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The best regulatory affairs managers review guidance documents and quickly identify which elements are most important and will require the most amount of time. These elements are prioritized first for a regulatory submission project.
In last week’s blog (http://www.medicaldeviceacademy.com/blog/), I mentioned 4 unique elements that the FDA recommends for inclusion in a pre-sub meeting request for a De Novo application:
1. Proposed product classification (i.e., Class I, Class II exempt, or Class II)
What the FDA doesn’t tell you is how to prioritize your efforts. Most companies seem to focus on #1 and #2, but #3 needs to be first. Risk analysis is an input into the design of a device. For each risk identified there should be risk controls. If there is an existing recognized standard you can use as a risk control (e.g., ISO 10993-1 for biocompatiblity), then that standard is your risk control and the proposed performance testing plan should reference the standard and applicable tests. if you have risks there is no recognized standard for, then you need to try to identify another industry standard that is appropriate as a risk control.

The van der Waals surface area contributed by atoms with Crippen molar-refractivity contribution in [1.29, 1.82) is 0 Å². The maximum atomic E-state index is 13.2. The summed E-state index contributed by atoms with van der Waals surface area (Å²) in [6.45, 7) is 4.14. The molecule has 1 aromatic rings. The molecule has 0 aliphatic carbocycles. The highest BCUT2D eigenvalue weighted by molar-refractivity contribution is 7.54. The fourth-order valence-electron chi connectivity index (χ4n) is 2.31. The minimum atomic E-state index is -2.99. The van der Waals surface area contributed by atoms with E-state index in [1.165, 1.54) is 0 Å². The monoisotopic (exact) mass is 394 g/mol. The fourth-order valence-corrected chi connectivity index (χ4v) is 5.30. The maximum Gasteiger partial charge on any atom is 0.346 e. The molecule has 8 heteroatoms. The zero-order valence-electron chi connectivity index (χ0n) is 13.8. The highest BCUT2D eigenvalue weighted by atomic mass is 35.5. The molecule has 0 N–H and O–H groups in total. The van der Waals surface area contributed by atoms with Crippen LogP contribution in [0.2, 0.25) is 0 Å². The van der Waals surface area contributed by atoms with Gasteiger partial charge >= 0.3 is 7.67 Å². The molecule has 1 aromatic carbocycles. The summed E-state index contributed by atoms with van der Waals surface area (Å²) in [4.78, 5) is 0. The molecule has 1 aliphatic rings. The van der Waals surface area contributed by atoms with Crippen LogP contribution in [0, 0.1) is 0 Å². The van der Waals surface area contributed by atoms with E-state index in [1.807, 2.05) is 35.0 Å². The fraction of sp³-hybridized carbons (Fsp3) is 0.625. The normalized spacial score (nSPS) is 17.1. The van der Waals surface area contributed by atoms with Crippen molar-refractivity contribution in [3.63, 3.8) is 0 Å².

In addition to the risks, you need to clearly identify the benefits of your product relative to other treatment options. You may need to demonstrate those benefits quantitatively by performing a clinical study or animal study. Testing should be compared with the best alternative treatment option. If you need help writing your risk/benefit analysis, the FDA provides a guidance document specifically for this:
The guidance was specifically titled “benefit-risk determinations” in order to emphasize that you need to demonstrate a clinical benefit for the risks of approving a De Novo application. When the FDA assesses the benefit-risk, they must estimate the extent of benefit by determining the following:
1. type of benefits
In addition, the FDA must estimate the risks for device-related and procedure-related adverse events by determining the following information:
1. severity of injuries
In the guidance the FDA provides 4 detailed examples of benefit-risk determinations to help companies present a risk-benefit analysis in the pre-sub meeting request and the ultimate De Novo application.
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